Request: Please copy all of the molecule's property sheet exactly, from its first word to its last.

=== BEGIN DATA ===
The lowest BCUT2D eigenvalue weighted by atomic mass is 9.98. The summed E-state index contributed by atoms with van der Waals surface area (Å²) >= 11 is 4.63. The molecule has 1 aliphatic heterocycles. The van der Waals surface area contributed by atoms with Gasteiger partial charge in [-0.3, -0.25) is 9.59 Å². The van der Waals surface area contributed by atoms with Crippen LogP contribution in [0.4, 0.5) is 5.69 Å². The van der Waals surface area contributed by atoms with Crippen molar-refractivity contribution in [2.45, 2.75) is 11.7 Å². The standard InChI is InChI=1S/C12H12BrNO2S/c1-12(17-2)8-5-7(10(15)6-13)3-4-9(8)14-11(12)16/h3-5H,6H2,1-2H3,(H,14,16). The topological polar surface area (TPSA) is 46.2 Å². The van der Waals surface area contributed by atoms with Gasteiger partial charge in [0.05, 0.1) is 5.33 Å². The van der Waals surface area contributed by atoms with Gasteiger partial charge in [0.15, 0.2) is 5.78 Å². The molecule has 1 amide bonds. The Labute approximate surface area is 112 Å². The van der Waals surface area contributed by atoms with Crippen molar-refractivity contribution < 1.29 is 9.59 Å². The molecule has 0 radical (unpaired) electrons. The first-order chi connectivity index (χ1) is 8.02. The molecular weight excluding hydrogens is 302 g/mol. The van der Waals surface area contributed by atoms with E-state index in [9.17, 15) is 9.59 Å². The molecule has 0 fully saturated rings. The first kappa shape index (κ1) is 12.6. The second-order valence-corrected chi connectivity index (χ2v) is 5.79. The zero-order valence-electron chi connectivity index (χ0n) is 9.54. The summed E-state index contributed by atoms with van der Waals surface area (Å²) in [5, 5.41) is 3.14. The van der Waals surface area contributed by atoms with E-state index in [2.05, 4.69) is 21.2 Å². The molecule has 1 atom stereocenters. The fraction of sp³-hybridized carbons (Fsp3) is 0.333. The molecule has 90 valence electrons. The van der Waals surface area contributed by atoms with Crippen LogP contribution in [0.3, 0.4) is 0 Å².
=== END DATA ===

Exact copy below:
The lowest BCUT2D eigenvalue weighted by atomic mass is 9.98. The summed E-state index contributed by atoms with van der Waals surface area (Å²) >= 11 is 4.63. The molecule has 1 aliphatic heterocycles. The van der Waals surface area contributed by atoms with Gasteiger partial charge in [-0.3, -0.25) is 9.59 Å². The van der Waals surface area contributed by atoms with Crippen LogP contribution in [0.4, 0.5) is 5.69 Å². The van der Waals surface area contributed by atoms with Crippen molar-refractivity contribution in [2.45, 2.75) is 11.7 Å². The standard InChI is InChI=1S/C12H12BrNO2S/c1-12(17-2)8-5-7(10(15)6-13)3-4-9(8)14-11(12)16/h3-5H,6H2,1-2H3,(H,14,16). The topological polar surface area (TPSA) is 46.2 Å². The van der Waals surface area contributed by atoms with Gasteiger partial charge in [0.05, 0.1) is 5.33 Å². The van der Waals surface area contributed by atoms with Gasteiger partial charge in [0.15, 0.2) is 5.78 Å². The molecule has 1 amide bonds. The Labute approximate surface area is 112 Å². The van der Waals surface area contributed by atoms with Crippen molar-refractivity contribution < 1.29 is 9.59 Å². The molecule has 0 radical (unpaired) electrons. The first-order chi connectivity index (χ1) is 8.02. The molecular weight excluding hydrogens is 302 g/mol. The van der Waals surface area contributed by atoms with E-state index in [9.17, 15) is 9.59 Å². The molecule has 0 fully saturated rings. The first kappa shape index (κ1) is 12.6. The second-order valence-corrected chi connectivity index (χ2v) is 5.79. The zero-order valence-electron chi connectivity index (χ0n) is 9.54. The summed E-state index contributed by atoms with van der Waals surface area (Å²) in [5, 5.41) is 3.14. The van der Waals surface area contributed by atoms with E-state index in [2.05, 4.69) is 21.2 Å². The molecule has 1 atom stereocenters. The fraction of sp³-hybridized carbons (Fsp3) is 0.333. The molecule has 90 valence electrons. The van der Waals surface area contributed by atoms with Crippen LogP contribution in [0.3, 0.4) is 0 Å².